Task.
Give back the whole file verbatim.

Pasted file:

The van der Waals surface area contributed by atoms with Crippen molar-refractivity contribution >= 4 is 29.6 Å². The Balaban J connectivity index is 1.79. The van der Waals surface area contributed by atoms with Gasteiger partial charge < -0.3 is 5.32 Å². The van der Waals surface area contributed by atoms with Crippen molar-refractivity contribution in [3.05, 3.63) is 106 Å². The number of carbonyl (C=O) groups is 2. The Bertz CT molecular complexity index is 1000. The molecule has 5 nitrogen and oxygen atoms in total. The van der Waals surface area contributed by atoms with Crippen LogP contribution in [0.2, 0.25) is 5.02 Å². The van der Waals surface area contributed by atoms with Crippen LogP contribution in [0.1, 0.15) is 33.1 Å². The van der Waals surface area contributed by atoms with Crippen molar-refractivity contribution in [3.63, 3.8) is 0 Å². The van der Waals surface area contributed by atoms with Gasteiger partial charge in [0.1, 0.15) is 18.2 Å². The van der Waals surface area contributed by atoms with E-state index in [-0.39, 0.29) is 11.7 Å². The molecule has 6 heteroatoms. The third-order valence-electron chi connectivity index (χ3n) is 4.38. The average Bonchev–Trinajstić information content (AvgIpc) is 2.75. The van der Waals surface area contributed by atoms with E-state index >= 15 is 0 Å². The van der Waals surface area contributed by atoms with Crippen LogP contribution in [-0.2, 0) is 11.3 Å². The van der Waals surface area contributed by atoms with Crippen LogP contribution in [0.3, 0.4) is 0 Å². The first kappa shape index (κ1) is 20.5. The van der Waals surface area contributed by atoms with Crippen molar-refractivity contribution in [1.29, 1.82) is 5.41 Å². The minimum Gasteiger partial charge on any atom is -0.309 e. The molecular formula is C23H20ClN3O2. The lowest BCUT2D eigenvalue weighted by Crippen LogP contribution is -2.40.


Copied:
The van der Waals surface area contributed by atoms with Crippen molar-refractivity contribution >= 4 is 29.6 Å². The Balaban J connectivity index is 1.79. The van der Waals surface area contributed by atoms with Gasteiger partial charge < -0.3 is 5.32 Å². The van der Waals surface area contributed by atoms with Crippen molar-refractivity contribution in [3.05, 3.63) is 106 Å². The number of carbonyl (C=O) groups is 2. The Bertz CT molecular complexity index is 1000. The molecule has 5 nitrogen and oxygen atoms in total. The van der Waals surface area contributed by atoms with Crippen LogP contribution in [0.2, 0.25) is 5.02 Å². The van der Waals surface area contributed by atoms with Crippen LogP contribution in [0.1, 0.15) is 33.1 Å². The van der Waals surface area contributed by atoms with Crippen molar-refractivity contribution in [3.63, 3.8) is 0 Å². The van der Waals surface area contributed by atoms with Gasteiger partial charge in [0.1, 0.15) is 18.2 Å². The van der Waals surface area contributed by atoms with E-state index in [-0.39, 0.29) is 11.7 Å². The molecule has 6 heteroatoms. The third-order valence-electron chi connectivity index (χ3n) is 4.38. The average Bonchev–Trinajstić information content (AvgIpc) is 2.75. The van der Waals surface area contributed by atoms with E-state index >= 15 is 0 Å². The van der Waals surface area contributed by atoms with Crippen LogP contribution in [-0.2, 0) is 11.3 Å². The van der Waals surface area contributed by atoms with Crippen LogP contribution in [0.3, 0.4) is 0 Å². The first kappa shape index (κ1) is 20.5. The van der Waals surface area contributed by atoms with Crippen molar-refractivity contribution in [1.29, 1.82) is 5.41 Å². The minimum Gasteiger partial charge on any atom is -0.309 e. The molecular formula is C23H20ClN3O2. The lowest BCUT2D eigenvalue weighted by Crippen LogP contribution is -2.40.